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Dead Man in Malta: A Sandor Seymour Mystery (A Dead Man in...) Hardcover – November 1, 2010

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Product Details

  • Series: A Dead Man in...
  • Hardcover: 288 pages
  • Publisher: Soho Constable (November 1, 2010)
  • Language: English
  • ISBN-10: 1569478783
  • ISBN-13: 978-1569478783
  • Product Dimensions: 8.7 x 5.7 x 0.9 inches
  • Shipping Weight: 15.2 ounces
  • Average Customer Review: 4.0 out of 5 stars  See all reviews (2 customer reviews)
  • Amazon Best Sellers Rank: #614,158 in Books (See Top 100 in Books)

Editorial Reviews

From Publishers Weekly

Set in 1913, Pearce's thin seventh mystery to feature Scotland Yard's Sandor Seymour (after 2009's A Dead Man in Naples) opens with an intriguing puzzle. Seymour, a troubleshooter routinely dispatched across Europe to handle sensitive inquiries, looks into three suspicious deaths on the island of Malta--two British sailors and a German balloonist have expired after being admitted in good health to a British naval hospital. The aviator, Kiesewetter, entered the hospital for observation after his hot-air balloon landed unexpectedly. Witness reports that an unknown person was seen bending over the supine body of one of the sailors shortly before the sailor's demise add to concerns that a murderer might have been at work. Unengaging scenes between Seymour and his love interest as well as a denouement that doesn't fulfill the promise of the premise will disappoint fans of Pearce's superior Mamur Zapt series (The Mark of the Pasha, etc.). (Nov.) (c)
Copyright © Reed Business Information, a division of Reed Elsevier Inc. All rights reserved.

About the Author

Michael Pearce was raise in Anglo-Egyptian Sudan, where his fascination for language began. He later trained as a Russian interpreter but moved away from languages to follow an academic career, first as a lecturer in English and the History of Ideas, and then as an administrator. Michael Pearce now lives in southwest London.

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1 of 1 people found the following review helpful By doc peterson VINE VOICE on September 9, 2012
Format: Hardcover
The seventh book in the Seymour Sandor mysteries has the intrepid East London detective investigating three deaths in a Naval hospital in Malta. It is a perplexing and complicated case, not the least because of the setting. Two of the deaths were sailors (technically making it a "Naval investigation" as the Royal Navy sees the hosptial as a ship - and therefore under their auspice), the third death a German ballonist - possibly a spy, although possibly a simple ballon enthusiast. The list of suspects - and possible motives - quickly expands as Sandor learns more about the victims and the political climate on Malta.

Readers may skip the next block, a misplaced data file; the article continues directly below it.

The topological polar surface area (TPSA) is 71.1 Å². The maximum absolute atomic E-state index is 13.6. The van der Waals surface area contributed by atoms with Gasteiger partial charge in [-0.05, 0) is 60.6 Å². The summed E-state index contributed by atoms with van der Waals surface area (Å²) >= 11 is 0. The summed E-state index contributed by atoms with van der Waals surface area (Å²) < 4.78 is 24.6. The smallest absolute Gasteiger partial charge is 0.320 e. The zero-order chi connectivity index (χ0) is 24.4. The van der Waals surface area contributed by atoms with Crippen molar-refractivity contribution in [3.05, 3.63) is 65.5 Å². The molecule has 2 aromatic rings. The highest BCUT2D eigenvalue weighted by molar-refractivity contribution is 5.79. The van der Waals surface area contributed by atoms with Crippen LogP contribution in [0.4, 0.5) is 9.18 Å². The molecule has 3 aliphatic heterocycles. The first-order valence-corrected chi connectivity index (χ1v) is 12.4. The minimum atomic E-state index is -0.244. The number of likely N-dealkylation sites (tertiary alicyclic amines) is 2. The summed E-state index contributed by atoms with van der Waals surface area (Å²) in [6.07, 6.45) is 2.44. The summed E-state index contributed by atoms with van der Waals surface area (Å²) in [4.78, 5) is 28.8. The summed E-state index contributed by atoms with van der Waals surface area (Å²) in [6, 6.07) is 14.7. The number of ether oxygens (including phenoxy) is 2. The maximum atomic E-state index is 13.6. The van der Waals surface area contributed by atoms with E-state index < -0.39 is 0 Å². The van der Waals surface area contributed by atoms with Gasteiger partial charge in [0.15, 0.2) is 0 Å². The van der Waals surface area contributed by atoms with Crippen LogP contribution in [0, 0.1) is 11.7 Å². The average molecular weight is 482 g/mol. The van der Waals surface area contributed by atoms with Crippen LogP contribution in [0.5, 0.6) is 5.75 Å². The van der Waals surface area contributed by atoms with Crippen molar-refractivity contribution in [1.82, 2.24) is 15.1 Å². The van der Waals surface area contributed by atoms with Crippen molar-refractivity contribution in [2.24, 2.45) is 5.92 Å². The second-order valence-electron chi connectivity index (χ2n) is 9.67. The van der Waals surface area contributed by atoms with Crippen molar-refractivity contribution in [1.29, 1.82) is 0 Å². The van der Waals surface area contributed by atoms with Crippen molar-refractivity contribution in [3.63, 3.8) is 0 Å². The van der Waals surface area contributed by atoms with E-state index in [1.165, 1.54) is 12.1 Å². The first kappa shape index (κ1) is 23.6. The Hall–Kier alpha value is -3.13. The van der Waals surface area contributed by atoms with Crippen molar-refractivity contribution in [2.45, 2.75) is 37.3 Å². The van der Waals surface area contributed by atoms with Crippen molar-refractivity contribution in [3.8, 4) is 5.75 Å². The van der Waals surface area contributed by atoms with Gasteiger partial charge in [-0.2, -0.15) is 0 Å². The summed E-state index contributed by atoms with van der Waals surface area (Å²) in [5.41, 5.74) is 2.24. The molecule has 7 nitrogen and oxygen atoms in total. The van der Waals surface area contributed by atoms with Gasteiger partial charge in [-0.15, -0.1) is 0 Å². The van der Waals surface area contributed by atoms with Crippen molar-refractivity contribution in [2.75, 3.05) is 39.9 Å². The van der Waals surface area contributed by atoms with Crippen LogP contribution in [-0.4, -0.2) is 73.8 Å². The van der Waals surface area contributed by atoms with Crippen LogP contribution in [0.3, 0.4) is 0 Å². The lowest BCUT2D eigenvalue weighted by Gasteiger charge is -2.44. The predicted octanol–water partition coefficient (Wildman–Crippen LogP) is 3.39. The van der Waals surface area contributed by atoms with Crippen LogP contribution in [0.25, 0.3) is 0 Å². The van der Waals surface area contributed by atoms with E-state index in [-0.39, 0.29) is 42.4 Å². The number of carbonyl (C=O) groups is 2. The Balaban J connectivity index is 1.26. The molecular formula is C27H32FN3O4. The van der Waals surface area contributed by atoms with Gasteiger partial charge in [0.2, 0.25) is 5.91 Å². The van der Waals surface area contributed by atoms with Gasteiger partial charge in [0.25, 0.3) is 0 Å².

A nice change of from earlier novels is the accompaniment of Chantelle, his erstwhile fiancee - her liguistic skills (Maltese having a definate Arabic flavor to it) as well as her half-French/half-Moroccan heritage gaining points with the locals, who are unashamedly anti-British. However, the plot moved a bit slow for my taste - the checking, re-checking and verfiying of stories, the half-truths, lies and reluctance of witness to share information (or of witnesses to share too much information) slowed the pace of the story. Admittedly, all the obfuscation muddied the waters, which made solving the case difficult (the intent, I suspect), which I enjoyed - I love a good red-herring - but not at the cost of making for almost plodding reading.

To Pearce's credit, I didn't think the reading was anything near "plodding" - his characters as usual are both memorable and unique. The nationalist tensions of the early 20th century - anti-imperialist as well as between Britain and Germany - were spot on, and are aspects of the story that I enjoy and are why I keep returning to the series.
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Format: Hardcover Verified Purchase
This is a comedy of manners rather than a mystery book. Sandor Seymour is in charge of solving a crime in Malta that can have grave political consequences. In 1913, Malta is British, but the Maltese dream of independence. The Germans spy on the British fleet, the shadow of WW1 is there. But this is not a grave book or even a serious mystery.
Pearce does here what he does best: describing what foreign people think. I like the book because not many people know Malta, a multicultural island south of Italy who won the admiration of everybody during WW2 before gaining its independence.
The unique attitude of the Maltese comes out beautifully. It is more than nationalism, it is an acute sense of self. What was true in 1913 troubled times is true today. A friend of mine made the mistake of referring to her Maltese cousin as "Italian" and got properly rebuked. Malta has been invaded many times during its history and the population mixes people of all kinds of origins: Italian, Greek, Spanish, Arab, British. The mix has one identity and one language: Maltese. As you can imagine, it is hard to describe. Pearce does it with the admirable insights that made the Zapt series so precious to people interested in Egypt.
Is it his best book? No. Is it the best book you can read on the unique Maltese soul? So far, it probably is.
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